More than Taverns and Brothels: French Canadian, Irish and Jewish Struggles Against Oppression in Lowertown

Tour Details

This tour goes beyond the tourist industry’s focus on taverns and brothels in the Byward Market to examine Lowertown’s origins as home to French and Irish canal workers and timber men, and its subsequent evolution into a place of refuge for Jewish immigrants. You’ll hear about key moments of solidarity and division as these three groups, each with their own prior historical experience of oppression, fought the domination by Ottawa’s self-appointed British rulers. You will also learn about the institutions and organizations the French, Irish and Jews built to better their lives, and the demonstrations, strikes, riots, occupations, and other actions they initiated to defend themselves.

Few Ottawa residents know about the rich traditions of solidarity and struggle that are part of Lowertown’s working class history before World War II. Fewer still can identify the lessons of that experience for building solidarity between oppressed groups today. This tour will assist you to better understand the divide and rule tactics of the 1% and their system of rule.

The 3 hour tour includes discussion of the following topics:

  • The British plan to build the Rideau Canal and solidify the loyalty of Eastern Ontario was undermined by their reliance on the labour of Irish Catholic navies and French Canadian timber men;
  • Timber merchants exploited labour market competition and national divisions between Irish and French timber workers to advance their own interests during the ‘Shiners’ Wars’;
  • The frequent nationalist riots between anti-colonial Irish Catholics and pro-imperial Orangemen;
  • The famous 1849 Stoney Monday riot that pitted Lowertown Reformers against the Uppertown Tory elite;
  • The strategies used by Lowertown businessmen to exploit the timbermen who gathered there at the beginning and end of each timber season;
  • The support of some of Lowertown’s Irish residents for nationalism, Fenianism (including the assassination of Darcy McGee), and the subsequent assimilation of the Irish into the Canadian mainstream;
  • The contribution of Lowertown workers to the creation of Canada’s early labour movement, and their embrace of a class solidarity that would transcend national, religious and linguistic divisions, when faced with recession and mass unemployment;
  • The direct actions by Lowertown’s French Canadian residents against the Ontario Government’s notorious Regulation 17 (suppressing French language education) during the World War I era, that helped crystalize Franco-Ontarian identity; and
  • Fascist activity in Ottawa during the 1930s (like the campaign to boycott Jewish owned stores) and some of the organizations involved in anti-fascist activity.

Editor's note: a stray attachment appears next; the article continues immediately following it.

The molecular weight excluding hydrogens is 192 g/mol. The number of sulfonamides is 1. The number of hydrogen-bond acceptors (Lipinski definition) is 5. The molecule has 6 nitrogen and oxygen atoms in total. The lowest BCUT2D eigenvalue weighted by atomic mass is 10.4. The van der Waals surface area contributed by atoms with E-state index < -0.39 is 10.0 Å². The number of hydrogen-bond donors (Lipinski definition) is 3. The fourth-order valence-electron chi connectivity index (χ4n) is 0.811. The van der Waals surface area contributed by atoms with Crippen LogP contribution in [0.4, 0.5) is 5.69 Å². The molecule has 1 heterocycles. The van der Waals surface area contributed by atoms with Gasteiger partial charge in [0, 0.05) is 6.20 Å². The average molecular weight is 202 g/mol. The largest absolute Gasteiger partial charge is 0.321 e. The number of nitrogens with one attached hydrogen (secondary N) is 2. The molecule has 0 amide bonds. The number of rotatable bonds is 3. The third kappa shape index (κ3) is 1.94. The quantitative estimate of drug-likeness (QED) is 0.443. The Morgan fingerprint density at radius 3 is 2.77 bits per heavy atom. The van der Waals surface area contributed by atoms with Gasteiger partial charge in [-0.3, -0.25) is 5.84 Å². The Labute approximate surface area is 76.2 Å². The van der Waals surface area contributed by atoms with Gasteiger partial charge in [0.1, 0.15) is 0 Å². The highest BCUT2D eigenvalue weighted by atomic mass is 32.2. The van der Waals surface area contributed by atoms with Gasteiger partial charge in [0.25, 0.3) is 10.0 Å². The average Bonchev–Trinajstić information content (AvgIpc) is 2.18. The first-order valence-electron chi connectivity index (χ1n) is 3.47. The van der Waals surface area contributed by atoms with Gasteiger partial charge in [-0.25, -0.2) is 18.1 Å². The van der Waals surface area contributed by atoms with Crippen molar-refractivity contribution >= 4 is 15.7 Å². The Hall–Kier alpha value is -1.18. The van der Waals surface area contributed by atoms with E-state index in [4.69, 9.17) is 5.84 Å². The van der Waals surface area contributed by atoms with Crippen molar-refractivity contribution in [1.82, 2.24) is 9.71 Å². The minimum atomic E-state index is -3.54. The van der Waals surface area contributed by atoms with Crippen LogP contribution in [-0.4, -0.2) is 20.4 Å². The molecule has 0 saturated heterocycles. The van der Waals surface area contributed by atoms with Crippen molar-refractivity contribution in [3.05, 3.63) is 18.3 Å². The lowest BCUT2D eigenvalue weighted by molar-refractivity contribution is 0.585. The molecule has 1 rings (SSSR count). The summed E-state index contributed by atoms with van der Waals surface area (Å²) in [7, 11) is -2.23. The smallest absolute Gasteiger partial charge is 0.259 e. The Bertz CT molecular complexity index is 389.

To learn more about some of the topics covered during this tour, consult the following sources:

  • Lower Town Ottawa, volumes 1 & 2, Michael Newton, National Capital Commission, 1979
  • Ottawa: An Illustrated History, John H. Taylor, Lorimer, 1986
  • Lumber Kings and Shantymen: Logging and Lumbering in the Ottawa Valley, David Lee, Lorimer, 2006
  • Jack in Port: Sailortowns of Eastern Canada Judith Finegard, University of Toronto Press, 1988
  • Beyond Brutal Passions: Prostitution in Early Nineteenth-Century Montreal, Mary-Anne Poutanen, McGill-Queen’s University Press, 2015
  • Planted by Flowing Water: The Diocese of Ottawa, 1847-1997, edited by Pierre Savard, Mark McGowan & Pierre Hurtubise, Novalis Press, 1998
  • Language, Schooling and Cultural Conflict, Chad Gaffield, McGill-Queen’s University Press, 1987
  • Thomas D’arcy McGee, volume 2, David A. Wilson, McGill-Queen’s University Press, 2011
  • Secret Service: Political Policing in Canada, from the Fenians to Fortress America, Greg Kealey & Reg Whittaker, University of Toronto Press, 2012
  • Dreaming of What Might Be: The Knights of Labour in Ontario, 1880-1900, Greg Kealey & Bryan Palmer, Cambridge University Press, 19
  • “The Hardest Lines of the Sternest School: Working Class Ottawa in the Depression of the 1870s”, Debi Wells, MA Thesis, Carleton University 1982
  • “The Rag Tag and Bobtail: The Rise and Fall of Ottawa’s early Working Class, 1860-1880”, Ken Clavette in In Ottawa: Making a Capital, ed. Jeff Keshen and Nicole St-Onge, University of Ottawa press, 2001
  • A Future Without Hate or Need: The Promise of the Jewish Left in Canada, Ester Reiter, Between the Lines, 2016
  • A Coat of Many Colours: Two Centuries of Jewish Life In Canada , Irving Abella, Key Porter Books, 1990
  • A Common Thread: A History of the Jews of Ottawa, Valerie Knowles et al, General Store Publishing, 2009
  • Revolutionary Yiddishland: A History of Jewish radicalism, Alain Brossat & Sylvie Koingberg, Verso, 2017
  • None is too Many: Canada and the Jews of Europe, 1933-1948, Irving Abella & Harold Troper, University of Toronto Press, 2017
  • Spying on Canadians: The RCMP Security Service and the Origins of the Long Cold War, Gregory Kealey, University of Toronto Press, 2017
  • Canada’s Jews, Gerald Tulchinsky, University of Toronto Press, 2008

Book Byward Market Tour

  • All tours are $35 (cash) payable at the end of the tour.
  • Tours must be booked at least 24 hours in advance. (You will receive confirmation of your booking.)
  • The tour starts from the top end of the staircase that runs from Sussex Drive to Mackenzie Street, at the south end of the American embassy.
Book Byward Market Tour

Starting point